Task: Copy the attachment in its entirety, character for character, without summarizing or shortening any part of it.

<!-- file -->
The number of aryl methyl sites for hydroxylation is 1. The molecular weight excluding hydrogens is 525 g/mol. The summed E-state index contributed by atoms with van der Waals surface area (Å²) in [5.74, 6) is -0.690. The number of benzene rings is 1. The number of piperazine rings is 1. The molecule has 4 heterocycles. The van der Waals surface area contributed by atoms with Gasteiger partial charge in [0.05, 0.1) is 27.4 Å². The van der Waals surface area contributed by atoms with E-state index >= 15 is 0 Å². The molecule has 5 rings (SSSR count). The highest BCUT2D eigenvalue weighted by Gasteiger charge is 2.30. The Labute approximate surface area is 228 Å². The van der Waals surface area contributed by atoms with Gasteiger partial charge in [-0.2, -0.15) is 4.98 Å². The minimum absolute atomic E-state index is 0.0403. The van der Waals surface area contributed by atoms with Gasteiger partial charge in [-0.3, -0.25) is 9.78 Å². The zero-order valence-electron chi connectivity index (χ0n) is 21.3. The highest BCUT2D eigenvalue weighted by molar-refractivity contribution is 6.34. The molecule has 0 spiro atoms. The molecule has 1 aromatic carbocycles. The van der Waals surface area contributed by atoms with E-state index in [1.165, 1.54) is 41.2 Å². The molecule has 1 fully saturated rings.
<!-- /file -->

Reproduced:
The number of aryl methyl sites for hydroxylation is 1. The molecular weight excluding hydrogens is 525 g/mol. The summed E-state index contributed by atoms with van der Waals surface area (Å²) in [5.74, 6) is -0.690. The number of benzene rings is 1. The number of piperazine rings is 1. The molecule has 4 heterocycles. The van der Waals surface area contributed by atoms with Gasteiger partial charge in [0.05, 0.1) is 27.4 Å². The van der Waals surface area contributed by atoms with E-state index >= 15 is 0 Å². The molecule has 5 rings (SSSR count). The highest BCUT2D eigenvalue weighted by Gasteiger charge is 2.30. The Labute approximate surface area is 228 Å². The van der Waals surface area contributed by atoms with Gasteiger partial charge in [-0.2, -0.15) is 4.98 Å². The minimum absolute atomic E-state index is 0.0403. The van der Waals surface area contributed by atoms with Gasteiger partial charge in [-0.3, -0.25) is 9.78 Å². The zero-order valence-electron chi connectivity index (χ0n) is 21.3. The highest BCUT2D eigenvalue weighted by molar-refractivity contribution is 6.34. The molecule has 0 spiro atoms. The molecule has 1 aromatic carbocycles. The van der Waals surface area contributed by atoms with E-state index in [1.165, 1.54) is 41.2 Å². The molecule has 1 fully saturated rings.